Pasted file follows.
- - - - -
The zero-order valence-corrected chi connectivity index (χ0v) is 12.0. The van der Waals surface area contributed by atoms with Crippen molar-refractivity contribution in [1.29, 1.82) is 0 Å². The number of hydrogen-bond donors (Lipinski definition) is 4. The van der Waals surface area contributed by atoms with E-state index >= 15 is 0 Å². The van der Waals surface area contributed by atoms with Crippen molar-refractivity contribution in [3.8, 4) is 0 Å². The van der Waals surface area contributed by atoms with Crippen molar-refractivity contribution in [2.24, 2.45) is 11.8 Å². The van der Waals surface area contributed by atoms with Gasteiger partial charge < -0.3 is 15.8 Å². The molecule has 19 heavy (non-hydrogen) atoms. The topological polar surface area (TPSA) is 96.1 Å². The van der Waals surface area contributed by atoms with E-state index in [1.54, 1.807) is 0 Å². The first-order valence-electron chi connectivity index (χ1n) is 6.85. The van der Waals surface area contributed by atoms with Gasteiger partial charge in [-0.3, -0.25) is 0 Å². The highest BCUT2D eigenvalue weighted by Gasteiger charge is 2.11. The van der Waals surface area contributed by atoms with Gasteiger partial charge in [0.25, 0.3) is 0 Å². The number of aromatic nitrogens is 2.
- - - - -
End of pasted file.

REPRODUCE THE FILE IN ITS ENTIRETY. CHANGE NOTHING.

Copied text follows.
The zero-order valence-corrected chi connectivity index (χ0v) is 12.0. The van der Waals surface area contributed by atoms with Crippen molar-refractivity contribution in [1.29, 1.82) is 0 Å². The number of hydrogen-bond donors (Lipinski definition) is 4. The van der Waals surface area contributed by atoms with E-state index >= 15 is 0 Å². The van der Waals surface area contributed by atoms with Crippen molar-refractivity contribution in [3.8, 4) is 0 Å². The van der Waals surface area contributed by atoms with Crippen molar-refractivity contribution in [2.24, 2.45) is 11.8 Å². The van der Waals surface area contributed by atoms with Gasteiger partial charge < -0.3 is 15.8 Å². The molecule has 19 heavy (non-hydrogen) atoms. The topological polar surface area (TPSA) is 96.1 Å². The van der Waals surface area contributed by atoms with E-state index in [1.54, 1.807) is 0 Å². The first-order valence-electron chi connectivity index (χ1n) is 6.85. The van der Waals surface area contributed by atoms with Gasteiger partial charge in [-0.3, -0.25) is 0 Å². The highest BCUT2D eigenvalue weighted by Gasteiger charge is 2.11. The van der Waals surface area contributed by atoms with Gasteiger partial charge in [0.25, 0.3) is 0 Å². The number of aromatic nitrogens is 2.